Nakka: 6 definitions
Nakka means something in Hinduism, Sanskrit, Buddhism, Pali, the history of ancient India, Marathi, Jainism, Prakrit, Hindi. If you want to know the exact meaning, history, etymology or English translation of this term then check out the descriptions on this page. Add your comment or reference to a book if you want to contribute to this summary article.
Ayurveda (science of life)Source: Wisdom Library: Local Names of Plants and Drugs
Nakka [నక్క] in the Telugu language is the name of a plant identified with Drimia indica (Roxb.) Jessop from the Asparagaceae (Asparagus) family having the following synonyms: Scilla indica, Urginea coromandeliana, Urginea indica. For the possible medicinal usage of nakka, you can check this page for potential sources and references, although be aware that any some or none of the side-effects may not be mentioned here, wether they be harmful or beneficial to health.
Āyurveda (आयुर्वेद, ayurveda) is a branch of Indian science dealing with medicine, herbalism, taxology, anatomy, surgery, alchemy and related topics. Traditional practice of Āyurveda in ancient India dates back to at least the first millenium BC. Literature is commonly written in Sanskrit using various poetic metres.
India history and geographySource: Project Gutenberg: Castes and Tribes of Southern India, Volume 1
1) Nakka (“jackal”) is one of the many exogamous septs (division) among the Bōyas (an old fighting caste of Southern India). The Bōyas were much prized as fighting men in the stirring times of the eighteenth century .
2) Nakka (“jackal”) refers to one of the exogamous septs (divisions) among the Mutrachas: a Telugu caste most numerous in the Kistna, Nellore, Cuddapah, and North Arcot districts. The Mutracha people were employed by the Vijayanagar kings to defend the frontiers of their dominions, and were honoured with the title of paligars.
The history of India traces the identification of countries, villages, towns and other regions of India, as well as mythology, zoology, royal dynasties, rulers, tribes, local festivities and traditions and regional languages. Ancient India enjoyed religious freedom and encourages the path of Dharma, a concept common to Buddhism, Hinduism, and Jainism.
Languages of India and abroad
Pali-English dictionarySource: BuddhaSasana: Concise Pali-English Dictionary
nakka : (m.) a turtle.
Pali is the language of the Tipiṭaka, which is the sacred canon of Theravāda Buddhism and contains much of the Buddha’s speech. Closeley related to Sanskrit, both languages are used interchangeably between religions.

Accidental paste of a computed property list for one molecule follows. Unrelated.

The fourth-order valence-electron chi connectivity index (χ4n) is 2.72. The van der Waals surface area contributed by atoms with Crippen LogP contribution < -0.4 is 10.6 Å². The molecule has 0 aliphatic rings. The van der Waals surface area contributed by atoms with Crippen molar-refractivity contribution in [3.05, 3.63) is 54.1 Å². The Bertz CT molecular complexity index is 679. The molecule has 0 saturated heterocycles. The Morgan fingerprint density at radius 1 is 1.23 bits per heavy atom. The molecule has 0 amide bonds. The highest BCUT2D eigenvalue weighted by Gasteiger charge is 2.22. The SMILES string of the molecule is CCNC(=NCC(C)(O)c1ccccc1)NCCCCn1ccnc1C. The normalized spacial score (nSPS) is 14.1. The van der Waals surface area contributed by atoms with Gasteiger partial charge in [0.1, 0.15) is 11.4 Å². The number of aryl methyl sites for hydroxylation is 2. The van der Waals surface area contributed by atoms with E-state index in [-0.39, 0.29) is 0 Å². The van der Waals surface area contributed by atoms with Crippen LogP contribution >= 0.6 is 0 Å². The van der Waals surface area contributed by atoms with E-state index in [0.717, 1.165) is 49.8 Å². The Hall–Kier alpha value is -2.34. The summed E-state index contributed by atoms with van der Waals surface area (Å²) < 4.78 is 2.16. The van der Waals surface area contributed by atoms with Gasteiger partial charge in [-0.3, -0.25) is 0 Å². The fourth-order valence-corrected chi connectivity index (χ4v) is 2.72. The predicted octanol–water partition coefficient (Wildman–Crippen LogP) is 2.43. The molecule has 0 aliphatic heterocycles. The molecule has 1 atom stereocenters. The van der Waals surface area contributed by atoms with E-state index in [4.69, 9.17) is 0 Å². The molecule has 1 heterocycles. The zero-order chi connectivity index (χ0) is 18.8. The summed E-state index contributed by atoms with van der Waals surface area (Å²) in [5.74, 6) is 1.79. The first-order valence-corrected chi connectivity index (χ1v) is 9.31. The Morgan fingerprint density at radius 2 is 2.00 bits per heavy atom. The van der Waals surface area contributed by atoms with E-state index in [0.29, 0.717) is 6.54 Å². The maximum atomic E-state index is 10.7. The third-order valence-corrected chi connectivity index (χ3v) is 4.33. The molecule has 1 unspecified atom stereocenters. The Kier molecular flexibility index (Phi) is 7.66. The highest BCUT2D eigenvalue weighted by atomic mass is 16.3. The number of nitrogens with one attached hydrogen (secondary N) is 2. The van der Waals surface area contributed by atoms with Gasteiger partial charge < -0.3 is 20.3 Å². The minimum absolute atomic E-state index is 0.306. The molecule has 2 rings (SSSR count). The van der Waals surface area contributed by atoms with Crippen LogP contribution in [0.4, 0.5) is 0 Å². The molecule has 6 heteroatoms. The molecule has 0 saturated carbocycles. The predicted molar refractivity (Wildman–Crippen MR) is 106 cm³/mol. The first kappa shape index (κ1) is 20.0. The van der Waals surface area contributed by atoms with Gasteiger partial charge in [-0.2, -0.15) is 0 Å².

Marathi-English dictionarySource: DDSA: The Molesworth Marathi and English Dictionary
nakkā (नक्का).—m (nāka Nose.) Superciliousness, disdainfulness, arrogance, hauteur. v utara, dāba, mōḍa. 2 At plays with cowries. A cowrie thrown upon its face.
Marathi is an Indo-European language having over 70 million native speakers people in (predominantly) Maharashtra India. Marathi, like many other Indo-Aryan languages, evolved from early forms of Prakrit, which itself is a subset of Sanskrit, one of the most ancient languages of the world.
Hindi dictionarySource: DDSA: A practical Hindi-English dictionary
Nakkā (नक्का):—(nm) the eye of a needle.
Prakrit-English dictionarySource: DDSA: Paia-sadda-mahannavo; a comprehensive Prakrit Hindi dictionary
Ṇakka (णक्क) in the Prakrit language is related to the Sanskrit word: Nakra.
Prakrit is an ancient language closely associated with both Pali and Sanskrit. Jain literature is often composed in this language or sub-dialects, such as the Agamas and their commentaries which are written in Ardhamagadhi and Maharashtri Prakrit. The earliest extant texts can be dated to as early as the 4th century BCE although core portions might be older.
See also (Relevant definitions)
Starts with (+21): Nakka korra, Nakka toka, Nakka-gadamu, Nakka-neredu, Nakka-peechu, Nakka-pichu, Nakka-thoka, Nakkaagadamu, Nakkabadi, Nakkabali, Nakkaeru, Nakkakora, Nakkal, Nakkala, Nakkalatakam, Nakkali, Nakkali-jatamasi, Nakkalu, Nakkalya, Nakkamcara.
Search found 1 books and stories containing Nakka, Nakkā, Ṇakka; (plurals include: Nakkas, Nakkās, Ṇakkas). You can also click to the full overview containing English textual excerpts. Below are direct links for the most relevant articles:
The Religion and Philosophy of Tevaram (Thevaram) (by M. A. Dorai Rangaswamy)
Nayanar 28: Thirugnana Sambandar (Tirujnana Campantar) < [Volume 4.1.1 - A comparative study of the Shaivite saints the Thiruthondathogai]